Next, we get into fossil fuel consumption and the prospect of a world without oil. Physicist Helen Czerski gets to drive an electric hybrid to Norway to check out Kitemill - an airborne energy generating system. Altitude seems to be the key for wind power. It is an impressive system, mobile doesn’t require any great infrastructure and could easily bring electricity to remote areas.


James Young tells a little of his own experience using advanced prosthetics and then meets with Neil Harveson, who suffers from achromatopsia, a condtion which means he only sees things in greyscale. Neil has hacked his brain with an antenna that allows him to hear colours.

Taking a detour into the natural world, Hannah has some chilling stats about declining wildlife with trends predicting a 67 per cent drop by 2020 by comparison with 1970. Biologist Adam Rutherford drops in to discuss extinction events who points out that current timescale is grievously accelerated in comparison to previous occurrences. Catastrophic breakdowns of our eco-systems seem imminent and the next human generation or so may find life considerably different as a result.

So we get to flying cars. The need for speed, combined with the number of people driving, means the modern motorist doesn’t get around that quickly. Average speed 7mph in London. Vehicle Science Engineer Teena Gade of Sahara Force India Formula One Team looks at the prospect of flying cars that don’t crash into each other. That means meeting Dr Raffaello D’Andrea, creator of the Kiva System, in an automated warehouse. The Kivabots get to pick and pack without accident, and similar principles can be applied to flying drones. Cue pretty lights in the sky.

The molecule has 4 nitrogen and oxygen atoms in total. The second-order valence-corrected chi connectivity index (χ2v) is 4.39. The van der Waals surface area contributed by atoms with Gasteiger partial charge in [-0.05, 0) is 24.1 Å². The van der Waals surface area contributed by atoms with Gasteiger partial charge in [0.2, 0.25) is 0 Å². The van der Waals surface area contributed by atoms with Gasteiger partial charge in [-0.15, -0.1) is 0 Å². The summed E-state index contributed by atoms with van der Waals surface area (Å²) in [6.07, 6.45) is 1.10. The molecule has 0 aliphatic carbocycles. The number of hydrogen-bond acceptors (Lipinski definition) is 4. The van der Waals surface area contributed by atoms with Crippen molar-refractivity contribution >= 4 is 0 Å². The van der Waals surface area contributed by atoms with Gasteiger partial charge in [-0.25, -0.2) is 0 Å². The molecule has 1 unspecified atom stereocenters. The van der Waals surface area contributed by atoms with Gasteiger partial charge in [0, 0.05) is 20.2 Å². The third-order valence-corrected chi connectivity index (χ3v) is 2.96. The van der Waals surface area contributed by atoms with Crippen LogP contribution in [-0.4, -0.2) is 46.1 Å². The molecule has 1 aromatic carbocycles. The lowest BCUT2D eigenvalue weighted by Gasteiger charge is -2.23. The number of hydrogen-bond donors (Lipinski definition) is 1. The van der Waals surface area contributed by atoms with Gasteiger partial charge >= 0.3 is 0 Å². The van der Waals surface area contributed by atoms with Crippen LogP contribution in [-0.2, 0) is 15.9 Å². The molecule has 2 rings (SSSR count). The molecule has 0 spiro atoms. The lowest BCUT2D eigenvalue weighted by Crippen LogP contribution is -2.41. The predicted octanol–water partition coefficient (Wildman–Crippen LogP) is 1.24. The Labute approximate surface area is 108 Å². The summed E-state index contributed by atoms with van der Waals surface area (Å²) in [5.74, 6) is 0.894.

Hannah’s tenth prediction is more of a convergence. Anything could happen in the next 50 years. She reckons the combination of typewriter, camera, computer, and telephone in one device would impress even Clarke. And it is cleaner than the chimps, she quips.

In some ways, the episode is like a backdoor pilot for a revival of Tomorrow’s World. Fry teases wonky predictions on TW but forgets everything they got right. However, it all seems a little piecemeal for an edition of Horizon. Fry is right, the subjects are all serious considerations for the future but none of them get sufficient attention in this forum.

Still they are all food for thought in the future.

The Horizon website offers some handy links for further research.

Data Sources for 10 Things You Need To Know About the Future

Horizon: 10 Things You Need to Know About the Future used data about today to predict the trends of the future.


Here is where we got the data from:

Life Expectancy
Life Expectancy by time
Source: Office of National Statistics

Average Age by time
Source: Office of National Statistics


Mapping the Brain
Cost of mental health conditions
Source: A report by the World Economic Forum and the Harvard School of Public Health (using data from WHO) TABLE 15

Disease burden by category
Source: By 2030 mental health problems will cause the largest burden of disease worldwide;

Temperature change by time
Source: A Reconstruction of Regional and Global Temperature for the Past 11,300 Years.
Science 08 Mar 2013: Vol. 339, Issue 6124, pp. 1198-1201


Electricity generation in the UK by different technologies
Source: UK Government - Department for Business, Energy & Industrial Strategy

Decline in wildlife
Source: Living Planet Report 2016
Produced by WWF in collaboration with ZSL, the Stockholm Resilience Centre, the Global Footprint Network, The Stockholm Environment Institute and Metabolic

Motor traffic by category by time
Source: Department of Transport